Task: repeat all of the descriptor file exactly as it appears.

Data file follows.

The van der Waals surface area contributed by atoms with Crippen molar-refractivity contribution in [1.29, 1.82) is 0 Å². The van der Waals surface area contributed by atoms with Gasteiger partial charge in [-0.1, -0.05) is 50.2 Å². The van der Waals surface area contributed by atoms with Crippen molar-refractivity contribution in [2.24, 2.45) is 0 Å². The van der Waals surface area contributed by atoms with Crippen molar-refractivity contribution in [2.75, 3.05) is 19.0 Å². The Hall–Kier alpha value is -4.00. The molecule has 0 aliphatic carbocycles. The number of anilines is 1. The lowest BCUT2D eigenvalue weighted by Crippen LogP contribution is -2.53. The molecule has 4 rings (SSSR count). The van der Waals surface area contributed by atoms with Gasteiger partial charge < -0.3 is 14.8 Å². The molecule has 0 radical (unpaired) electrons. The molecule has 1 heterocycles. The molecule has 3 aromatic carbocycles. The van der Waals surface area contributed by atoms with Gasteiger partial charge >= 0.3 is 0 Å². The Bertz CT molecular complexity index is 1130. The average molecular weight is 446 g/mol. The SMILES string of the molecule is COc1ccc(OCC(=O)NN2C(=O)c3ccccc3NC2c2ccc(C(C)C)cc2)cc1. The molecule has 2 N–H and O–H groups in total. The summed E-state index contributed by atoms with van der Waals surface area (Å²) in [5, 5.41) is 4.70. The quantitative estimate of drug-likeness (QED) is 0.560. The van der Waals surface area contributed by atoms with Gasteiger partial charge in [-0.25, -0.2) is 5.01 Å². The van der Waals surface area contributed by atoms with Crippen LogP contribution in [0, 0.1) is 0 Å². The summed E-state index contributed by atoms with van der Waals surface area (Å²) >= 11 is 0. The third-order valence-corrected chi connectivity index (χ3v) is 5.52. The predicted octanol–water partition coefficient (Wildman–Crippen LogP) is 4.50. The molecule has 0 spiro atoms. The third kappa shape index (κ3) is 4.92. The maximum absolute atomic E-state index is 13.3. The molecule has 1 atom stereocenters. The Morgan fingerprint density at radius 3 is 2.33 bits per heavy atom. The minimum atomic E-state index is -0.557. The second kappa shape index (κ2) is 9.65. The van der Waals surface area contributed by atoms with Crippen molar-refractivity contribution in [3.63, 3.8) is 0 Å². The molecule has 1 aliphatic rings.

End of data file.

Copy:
The van der Waals surface area contributed by atoms with Crippen molar-refractivity contribution in [1.29, 1.82) is 0 Å². The van der Waals surface area contributed by atoms with Gasteiger partial charge in [-0.1, -0.05) is 50.2 Å². The van der Waals surface area contributed by atoms with Crippen molar-refractivity contribution in [2.24, 2.45) is 0 Å². The van der Waals surface area contributed by atoms with Crippen molar-refractivity contribution in [2.75, 3.05) is 19.0 Å². The Hall–Kier alpha value is -4.00. The molecule has 0 aliphatic carbocycles. The number of anilines is 1. The lowest BCUT2D eigenvalue weighted by Crippen LogP contribution is -2.53. The molecule has 4 rings (SSSR count). The van der Waals surface area contributed by atoms with Gasteiger partial charge < -0.3 is 14.8 Å². The molecule has 0 radical (unpaired) electrons. The molecule has 1 heterocycles. The molecule has 3 aromatic carbocycles. The van der Waals surface area contributed by atoms with Gasteiger partial charge >= 0.3 is 0 Å². The Bertz CT molecular complexity index is 1130. The average molecular weight is 446 g/mol. The SMILES string of the molecule is COc1ccc(OCC(=O)NN2C(=O)c3ccccc3NC2c2ccc(C(C)C)cc2)cc1. The molecule has 2 N–H and O–H groups in total. The summed E-state index contributed by atoms with van der Waals surface area (Å²) in [5, 5.41) is 4.70. The quantitative estimate of drug-likeness (QED) is 0.560. The van der Waals surface area contributed by atoms with Gasteiger partial charge in [-0.25, -0.2) is 5.01 Å². The van der Waals surface area contributed by atoms with Crippen LogP contribution in [0, 0.1) is 0 Å². The summed E-state index contributed by atoms with van der Waals surface area (Å²) >= 11 is 0. The third-order valence-corrected chi connectivity index (χ3v) is 5.52. The predicted octanol–water partition coefficient (Wildman–Crippen LogP) is 4.50. The molecule has 0 spiro atoms. The third kappa shape index (κ3) is 4.92. The maximum absolute atomic E-state index is 13.3. The molecule has 1 atom stereocenters. The Morgan fingerprint density at radius 3 is 2.33 bits per heavy atom. The minimum atomic E-state index is -0.557. The second kappa shape index (κ2) is 9.65. The van der Waals surface area contributed by atoms with Crippen molar-refractivity contribution in [3.63, 3.8) is 0 Å². The molecule has 1 aliphatic rings.